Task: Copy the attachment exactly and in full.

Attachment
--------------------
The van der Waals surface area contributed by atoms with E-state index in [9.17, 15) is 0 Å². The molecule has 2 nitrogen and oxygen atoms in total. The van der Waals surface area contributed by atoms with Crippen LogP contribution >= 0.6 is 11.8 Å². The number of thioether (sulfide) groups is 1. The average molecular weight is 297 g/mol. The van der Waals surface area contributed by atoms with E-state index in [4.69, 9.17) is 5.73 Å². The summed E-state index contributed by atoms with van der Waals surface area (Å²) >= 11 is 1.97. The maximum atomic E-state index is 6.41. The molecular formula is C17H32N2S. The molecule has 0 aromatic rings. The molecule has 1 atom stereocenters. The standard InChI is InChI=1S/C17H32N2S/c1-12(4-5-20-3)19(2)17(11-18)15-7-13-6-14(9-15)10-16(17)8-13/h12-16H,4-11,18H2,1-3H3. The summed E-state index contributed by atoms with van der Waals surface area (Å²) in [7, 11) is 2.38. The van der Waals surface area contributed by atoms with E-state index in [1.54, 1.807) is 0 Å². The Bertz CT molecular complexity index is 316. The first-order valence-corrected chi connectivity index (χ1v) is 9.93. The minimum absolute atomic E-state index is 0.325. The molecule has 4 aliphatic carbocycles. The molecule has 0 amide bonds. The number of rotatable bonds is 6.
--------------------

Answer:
The van der Waals surface area contributed by atoms with E-state index in [9.17, 15) is 0 Å². The molecule has 2 nitrogen and oxygen atoms in total. The van der Waals surface area contributed by atoms with Crippen LogP contribution >= 0.6 is 11.8 Å². The number of thioether (sulfide) groups is 1. The average molecular weight is 297 g/mol. The van der Waals surface area contributed by atoms with E-state index in [4.69, 9.17) is 5.73 Å². The summed E-state index contributed by atoms with van der Waals surface area (Å²) >= 11 is 1.97. The maximum atomic E-state index is 6.41. The molecular formula is C17H32N2S. The molecule has 0 aromatic rings. The molecule has 1 atom stereocenters. The standard InChI is InChI=1S/C17H32N2S/c1-12(4-5-20-3)19(2)17(11-18)15-7-13-6-14(9-15)10-16(17)8-13/h12-16H,4-11,18H2,1-3H3. The summed E-state index contributed by atoms with van der Waals surface area (Å²) in [7, 11) is 2.38. The van der Waals surface area contributed by atoms with E-state index in [1.54, 1.807) is 0 Å². The Bertz CT molecular complexity index is 316. The first-order valence-corrected chi connectivity index (χ1v) is 9.93. The minimum absolute atomic E-state index is 0.325. The molecule has 4 aliphatic carbocycles. The molecule has 0 amide bonds. The number of rotatable bonds is 6.